Resurrecting Bobby Awl

Brian Catling
Avalon and BBC Arts

Resurrecting Bobby Awl Credit: David Monteith-Hodge

Raised in the harsh brutality of Edinburgh during the early nineteenth century, Bobby Awl (real name Robert Kirkwood) became something of a folk hero among the brothels and ale houses of Fleshmarket Steps. In fact, it was thought that his name would never be forgotten.

Born physically disabled and facially disfigured, his parents abandoned him for being “less than human” and yet it was his humanity that earned him his reputation. Following his death, aged 22, his small, malnourished body was dissected by Robert Knox in the very room in which this play is performed. However, Bobby Awl’s memory was overshadowed by another of Edinburgh’s young unfortunates: Daft Jamie, whose body was recognised by medical students when laid out on Knox’s slab, leading to the arrests of Burke, Hare and their accomplices.

In this atmospheric setting, Maisie Greenwood, Georgie Morrell and Ruth Everett make their appeal for Bobby’s name to be restored to memory. Using Brian Catling’s exquisitely written script, the key character’s in Awl’s life are called as witnesses to give their account of this ill-fated young man. Their playful characters provide some commentary on Awl’s abusers and advocates, guiding the action skilfully and with good humour.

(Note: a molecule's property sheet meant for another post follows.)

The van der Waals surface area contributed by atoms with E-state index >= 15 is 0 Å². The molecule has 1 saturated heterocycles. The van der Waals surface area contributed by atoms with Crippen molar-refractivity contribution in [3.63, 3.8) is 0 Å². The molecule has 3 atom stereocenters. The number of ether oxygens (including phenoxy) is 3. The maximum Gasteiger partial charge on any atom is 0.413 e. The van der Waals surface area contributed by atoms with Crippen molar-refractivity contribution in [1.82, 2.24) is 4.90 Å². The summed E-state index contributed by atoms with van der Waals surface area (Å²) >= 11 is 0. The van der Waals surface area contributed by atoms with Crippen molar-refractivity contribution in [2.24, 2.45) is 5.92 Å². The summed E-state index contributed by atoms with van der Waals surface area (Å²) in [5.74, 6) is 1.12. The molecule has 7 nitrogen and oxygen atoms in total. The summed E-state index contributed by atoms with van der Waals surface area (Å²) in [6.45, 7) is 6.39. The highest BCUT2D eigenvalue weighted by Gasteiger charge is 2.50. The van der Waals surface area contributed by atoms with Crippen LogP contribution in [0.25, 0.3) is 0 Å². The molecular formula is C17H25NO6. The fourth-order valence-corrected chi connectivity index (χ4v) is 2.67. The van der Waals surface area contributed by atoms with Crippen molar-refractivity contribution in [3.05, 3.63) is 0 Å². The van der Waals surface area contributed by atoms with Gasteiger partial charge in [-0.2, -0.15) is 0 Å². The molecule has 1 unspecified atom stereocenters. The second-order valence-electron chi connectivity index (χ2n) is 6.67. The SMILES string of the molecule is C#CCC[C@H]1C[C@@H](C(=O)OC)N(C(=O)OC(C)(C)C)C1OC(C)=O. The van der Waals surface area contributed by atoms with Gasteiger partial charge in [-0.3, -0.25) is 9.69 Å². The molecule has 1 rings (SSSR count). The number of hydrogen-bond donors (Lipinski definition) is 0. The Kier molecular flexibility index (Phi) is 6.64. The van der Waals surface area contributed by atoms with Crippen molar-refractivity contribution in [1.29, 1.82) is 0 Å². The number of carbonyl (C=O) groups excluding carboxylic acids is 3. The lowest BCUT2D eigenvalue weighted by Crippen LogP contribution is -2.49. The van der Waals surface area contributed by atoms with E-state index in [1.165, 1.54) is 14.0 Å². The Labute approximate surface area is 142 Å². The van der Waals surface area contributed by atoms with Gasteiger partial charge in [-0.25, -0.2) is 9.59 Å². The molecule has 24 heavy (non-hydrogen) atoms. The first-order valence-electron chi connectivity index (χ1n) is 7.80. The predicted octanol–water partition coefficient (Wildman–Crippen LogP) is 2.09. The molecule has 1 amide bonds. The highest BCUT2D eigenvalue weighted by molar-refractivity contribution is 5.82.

However, there are elements of the production which didn’t really work for me: despite Matthew Darcy’s subtle performance, (supposedly intended to draw the audience more proactively into the act of remembrance) the device he is given to use felt contrived and added little to provoke further empathy or connection.

Moreover, despite the cast’s engaging, slick storytelling, Josh Roche’s direction seems to struggle at times to provide clarity through the rich density of Carling’s language. Therefore, we are left with a deft performance lecture about a fascinating character, which requires concentrated attention throughout.

Audiences with an interest in folk history or those seeking an alternative, evocative presentation of Edinburgh’s dark past would find much to love here.

Reviewer: Tony Trigwell-Jones

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